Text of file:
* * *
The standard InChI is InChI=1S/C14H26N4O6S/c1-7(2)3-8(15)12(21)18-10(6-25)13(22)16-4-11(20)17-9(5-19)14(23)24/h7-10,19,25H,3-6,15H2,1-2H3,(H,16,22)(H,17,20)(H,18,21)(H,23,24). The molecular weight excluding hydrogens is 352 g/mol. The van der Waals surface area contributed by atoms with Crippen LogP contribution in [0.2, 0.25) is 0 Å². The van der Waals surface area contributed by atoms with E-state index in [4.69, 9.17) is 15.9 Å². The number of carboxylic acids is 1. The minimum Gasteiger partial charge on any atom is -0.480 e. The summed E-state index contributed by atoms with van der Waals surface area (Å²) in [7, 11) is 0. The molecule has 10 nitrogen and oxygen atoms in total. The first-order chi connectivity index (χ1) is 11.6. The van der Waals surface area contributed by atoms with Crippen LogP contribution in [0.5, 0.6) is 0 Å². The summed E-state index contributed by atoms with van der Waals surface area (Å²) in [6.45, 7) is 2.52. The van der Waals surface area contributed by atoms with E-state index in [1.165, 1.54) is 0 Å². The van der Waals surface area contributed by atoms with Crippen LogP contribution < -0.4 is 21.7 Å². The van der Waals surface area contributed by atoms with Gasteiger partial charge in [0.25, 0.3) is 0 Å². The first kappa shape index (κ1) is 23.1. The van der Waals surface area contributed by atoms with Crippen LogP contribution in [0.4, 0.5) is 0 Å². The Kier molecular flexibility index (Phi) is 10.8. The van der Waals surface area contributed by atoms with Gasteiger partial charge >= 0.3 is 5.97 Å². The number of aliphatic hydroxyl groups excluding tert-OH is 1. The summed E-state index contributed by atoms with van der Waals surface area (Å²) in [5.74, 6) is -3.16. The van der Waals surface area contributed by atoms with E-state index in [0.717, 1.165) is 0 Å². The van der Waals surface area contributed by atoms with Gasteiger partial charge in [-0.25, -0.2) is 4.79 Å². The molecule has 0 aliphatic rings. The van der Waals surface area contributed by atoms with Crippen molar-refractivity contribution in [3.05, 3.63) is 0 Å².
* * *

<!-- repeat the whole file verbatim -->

The standard InChI is InChI=1S/C14H26N4O6S/c1-7(2)3-8(15)12(21)18-10(6-25)13(22)16-4-11(20)17-9(5-19)14(23)24/h7-10,19,25H,3-6,15H2,1-2H3,(H,16,22)(H,17,20)(H,18,21)(H,23,24). The molecular weight excluding hydrogens is 352 g/mol. The van der Waals surface area contributed by atoms with Crippen LogP contribution in [0.2, 0.25) is 0 Å². The van der Waals surface area contributed by atoms with E-state index in [4.69, 9.17) is 15.9 Å². The number of carboxylic acids is 1. The minimum Gasteiger partial charge on any atom is -0.480 e. The summed E-state index contributed by atoms with van der Waals surface area (Å²) in [7, 11) is 0. The molecule has 10 nitrogen and oxygen atoms in total. The first-order chi connectivity index (χ1) is 11.6. The van der Waals surface area contributed by atoms with Crippen LogP contribution in [0.5, 0.6) is 0 Å². The summed E-state index contributed by atoms with van der Waals surface area (Å²) in [6.45, 7) is 2.52. The van der Waals surface area contributed by atoms with E-state index in [1.165, 1.54) is 0 Å². The van der Waals surface area contributed by atoms with Crippen LogP contribution < -0.4 is 21.7 Å². The van der Waals surface area contributed by atoms with Gasteiger partial charge in [0.25, 0.3) is 0 Å². The first kappa shape index (κ1) is 23.1. The van der Waals surface area contributed by atoms with Crippen LogP contribution in [0.4, 0.5) is 0 Å². The Kier molecular flexibility index (Phi) is 10.8. The van der Waals surface area contributed by atoms with Gasteiger partial charge >= 0.3 is 5.97 Å². The number of aliphatic hydroxyl groups excluding tert-OH is 1. The summed E-state index contributed by atoms with van der Waals surface area (Å²) in [5.74, 6) is -3.16. The van der Waals surface area contributed by atoms with E-state index in [0.717, 1.165) is 0 Å². The van der Waals surface area contributed by atoms with Gasteiger partial charge in [-0.25, -0.2) is 4.79 Å². The molecule has 0 aliphatic rings. The van der Waals surface area contributed by atoms with Crippen molar-refractivity contribution in [3.05, 3.63) is 0 Å².